For the remaining characters in your title there are other tools such as including a number in your title – this has been proven to increase CTR.

Using emotive language and descriptive adjectives will compliment your keywords and increase the likelihood that your audience will want to click into the video.

One thing you need to avoid is clickbait titles, YouTube has cracked down on this in a huge way if you get a high number of clicks and then drop offs YouTube will assume your title is misleading and viewers are not actually finding what they expected.

It is highly likely YouTube will then bury this video and think twice about recommending your videos to new viewers in the future so play by the rules and keep on the right side of emotive when creating your title.

If you need help with mastering the right keywords, descriptions and tags to help you rank your videos higher on YouTube why not try TubeBuddy and VidIQ – Since I added them to my tool kit I have tripled my channel growth.

Learn from others in your niche

If you are struggling with your YouTube title why not look around your niche?

Plug into YouTube what you think you would search to return your video and take a look at the competition, are the views what you would like on your own video? What about videos that have not performed as well is there something you can learn from their mistakes?

Do not ever directly copy your competitors but I recommend doing this for each video you upload, it’s a good learning exercise on what titles and keywords are working in your niche and what are not

Analyse your YouTube Title

By this point you should have a fully optimized YouTube title of approximately 50 characters, this should contain the keywords you want to rank for and descriptive emotive language around this keyword. Ready to publish? Wait right there. Before you hit publish why not use a Headline Analyser to check over your YouTube Title.

The CoSchedule Headline Analyser is a free tool which is perfect for helping you craft the best YouTube title possible.

The Headline Analyser gives you a whole heap of data to work through, it gives your current headline a score and helps you improve it by explaining which type of words you’re missing with categories of common, uncommon, emotional and power.  It also demonstrates a preview for both Google search and Email results to help you craft the best Title.

As you continue creating and crafting YouTube Titles the keywords research should become easier and you’ll start getting analytics results to understand which words and phrases are working well for you and which words you should continue using.

Each niche is different, so it is important for your first few videos you follow the above steps and then combine the advice with your analytics to reach your perfect audience every time

If you need more help with your channel why not check out my resources page where I list all my secret tools and websites I use to super charge my channel growth.

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Are YouTube Tags Important?

YouTube is the second largest search engine on the internet, after Google. Over 3 billion searches are processed by YouTube in a month, with up to 500 hours of videos being uploaded every minute.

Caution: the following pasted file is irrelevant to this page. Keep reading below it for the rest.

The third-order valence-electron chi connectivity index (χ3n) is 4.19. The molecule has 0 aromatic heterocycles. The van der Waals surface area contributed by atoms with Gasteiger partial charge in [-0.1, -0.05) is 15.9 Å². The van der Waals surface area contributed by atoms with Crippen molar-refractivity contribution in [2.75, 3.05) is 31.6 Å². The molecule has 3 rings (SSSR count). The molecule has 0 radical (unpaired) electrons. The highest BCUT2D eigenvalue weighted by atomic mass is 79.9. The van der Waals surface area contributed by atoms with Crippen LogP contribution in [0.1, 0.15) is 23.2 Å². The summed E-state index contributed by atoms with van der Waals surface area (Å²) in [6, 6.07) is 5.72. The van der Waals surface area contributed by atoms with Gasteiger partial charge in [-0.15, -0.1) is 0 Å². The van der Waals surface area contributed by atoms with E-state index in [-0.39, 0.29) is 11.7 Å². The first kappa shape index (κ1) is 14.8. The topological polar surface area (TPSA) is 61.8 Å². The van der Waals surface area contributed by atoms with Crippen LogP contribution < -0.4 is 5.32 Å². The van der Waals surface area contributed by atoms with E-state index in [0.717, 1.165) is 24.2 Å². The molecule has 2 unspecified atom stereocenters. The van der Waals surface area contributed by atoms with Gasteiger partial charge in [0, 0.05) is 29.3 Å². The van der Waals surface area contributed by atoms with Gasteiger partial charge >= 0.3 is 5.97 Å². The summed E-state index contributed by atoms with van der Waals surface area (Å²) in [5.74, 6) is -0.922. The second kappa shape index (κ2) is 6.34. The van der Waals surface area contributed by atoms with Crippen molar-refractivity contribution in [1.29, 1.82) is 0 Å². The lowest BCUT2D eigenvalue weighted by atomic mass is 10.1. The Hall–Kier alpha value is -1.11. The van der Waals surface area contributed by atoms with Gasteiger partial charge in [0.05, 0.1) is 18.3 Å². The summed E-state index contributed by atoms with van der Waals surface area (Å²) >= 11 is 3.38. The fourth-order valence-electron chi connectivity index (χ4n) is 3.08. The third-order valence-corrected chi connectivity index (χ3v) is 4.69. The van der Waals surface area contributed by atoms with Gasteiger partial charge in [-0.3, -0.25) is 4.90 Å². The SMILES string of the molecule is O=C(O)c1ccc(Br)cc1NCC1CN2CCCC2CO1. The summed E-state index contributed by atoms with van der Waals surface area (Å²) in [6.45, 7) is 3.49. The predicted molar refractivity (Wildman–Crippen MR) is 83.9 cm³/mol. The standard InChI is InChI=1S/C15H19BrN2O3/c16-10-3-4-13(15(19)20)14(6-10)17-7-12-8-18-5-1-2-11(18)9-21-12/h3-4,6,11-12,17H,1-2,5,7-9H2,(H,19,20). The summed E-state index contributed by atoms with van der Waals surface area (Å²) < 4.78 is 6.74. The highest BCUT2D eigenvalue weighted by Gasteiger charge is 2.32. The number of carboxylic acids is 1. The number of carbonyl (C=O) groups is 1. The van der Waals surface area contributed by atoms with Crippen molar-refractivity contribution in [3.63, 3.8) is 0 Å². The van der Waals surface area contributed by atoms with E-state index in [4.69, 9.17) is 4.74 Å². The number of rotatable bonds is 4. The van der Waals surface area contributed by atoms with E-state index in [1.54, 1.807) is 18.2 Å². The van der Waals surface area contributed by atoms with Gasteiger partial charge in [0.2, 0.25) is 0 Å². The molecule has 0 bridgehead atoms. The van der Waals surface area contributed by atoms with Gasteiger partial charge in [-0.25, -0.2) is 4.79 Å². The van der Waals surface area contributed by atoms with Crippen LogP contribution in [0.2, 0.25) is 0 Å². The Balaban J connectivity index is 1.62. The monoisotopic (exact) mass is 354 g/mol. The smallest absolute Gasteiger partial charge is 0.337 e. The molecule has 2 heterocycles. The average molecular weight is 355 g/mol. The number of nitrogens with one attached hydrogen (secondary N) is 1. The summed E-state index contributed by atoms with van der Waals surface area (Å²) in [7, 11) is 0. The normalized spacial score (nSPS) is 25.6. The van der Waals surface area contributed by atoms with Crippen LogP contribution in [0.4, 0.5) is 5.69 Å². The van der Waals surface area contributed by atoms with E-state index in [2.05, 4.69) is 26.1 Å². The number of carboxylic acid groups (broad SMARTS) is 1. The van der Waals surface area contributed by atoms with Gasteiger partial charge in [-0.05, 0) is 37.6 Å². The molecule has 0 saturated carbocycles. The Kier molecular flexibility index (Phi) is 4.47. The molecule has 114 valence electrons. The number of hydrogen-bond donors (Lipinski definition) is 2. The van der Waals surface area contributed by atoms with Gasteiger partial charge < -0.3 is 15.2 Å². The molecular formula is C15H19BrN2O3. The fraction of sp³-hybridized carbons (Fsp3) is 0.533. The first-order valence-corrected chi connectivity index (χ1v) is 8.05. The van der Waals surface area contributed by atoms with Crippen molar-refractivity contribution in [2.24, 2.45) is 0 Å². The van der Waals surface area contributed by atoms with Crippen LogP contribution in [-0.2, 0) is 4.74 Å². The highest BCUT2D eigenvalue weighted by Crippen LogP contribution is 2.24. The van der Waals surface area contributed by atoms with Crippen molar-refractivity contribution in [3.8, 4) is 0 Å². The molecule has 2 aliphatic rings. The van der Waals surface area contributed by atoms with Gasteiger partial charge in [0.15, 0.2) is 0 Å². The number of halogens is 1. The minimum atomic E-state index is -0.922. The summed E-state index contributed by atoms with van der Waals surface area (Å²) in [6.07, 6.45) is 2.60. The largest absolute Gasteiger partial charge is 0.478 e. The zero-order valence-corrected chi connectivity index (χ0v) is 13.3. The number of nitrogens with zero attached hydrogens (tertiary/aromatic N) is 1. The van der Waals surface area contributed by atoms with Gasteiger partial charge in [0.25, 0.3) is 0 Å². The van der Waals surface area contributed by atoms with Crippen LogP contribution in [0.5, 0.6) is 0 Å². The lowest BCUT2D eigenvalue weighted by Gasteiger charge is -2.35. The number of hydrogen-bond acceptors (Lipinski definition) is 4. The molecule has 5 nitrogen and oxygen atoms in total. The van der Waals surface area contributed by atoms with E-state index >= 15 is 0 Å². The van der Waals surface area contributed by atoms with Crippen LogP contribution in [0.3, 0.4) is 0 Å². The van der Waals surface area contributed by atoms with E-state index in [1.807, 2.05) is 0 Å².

This means that if you have a YouTube channel and you want to get viewers, you have to work really hard to make sure your video appears at the top, or near the top, of search results.

You may have better content than your competitors but success is not just about working hard. It’s about working smart. In addition to producing quality content, you also have to make sure your channel is visible. With so many people uploading content all the time, this can prove daunting. This is where Search Engine Optimization (SEO) comes in.

how to pick a blog niche

So do YouTube Tags Matter? – YouTube Tags are a throw back to the old days of Website SEO. Tags used to be used to summarize a web page’s content. YouTube tags are not as important as they used to be BUT can be valuable meta data for smaller channels to help categorize content when they first upload videos.

What is SEO?

Search Engine Optimization (SEO) is the practice of optimizing your content such that the search engine, in this case, YouTube, ranks it as one of the top results in search results.

This makes your video visible and increases the quantity of traffic to your site.

Why is it Important?

According to a State of Inbound report in 2018, 45% of marketers invested more in YouTube that year than in any other channel. This means that for you to attract marketers, you have to attract many users who will actually spend time looking at your content because they are interested in it, and are not just passing through.

This is why SEO for YouTube is important. Different search engines have different optimization techniques and YouTube is no different.

We are interested in YouTube tags here but some other techniques are also worth mentioning because they are related to tags.

google analytics for blogs

Finding Relevant Video Keywords

For you to create content that will attract viewers to your site, you need to know what your audience is interested in and how they talk about it. You can do this by simply typing a keyword in the YouTube search box. As you do so, the autocomplete feature will suggest popular searches related to what you’ve just typed in.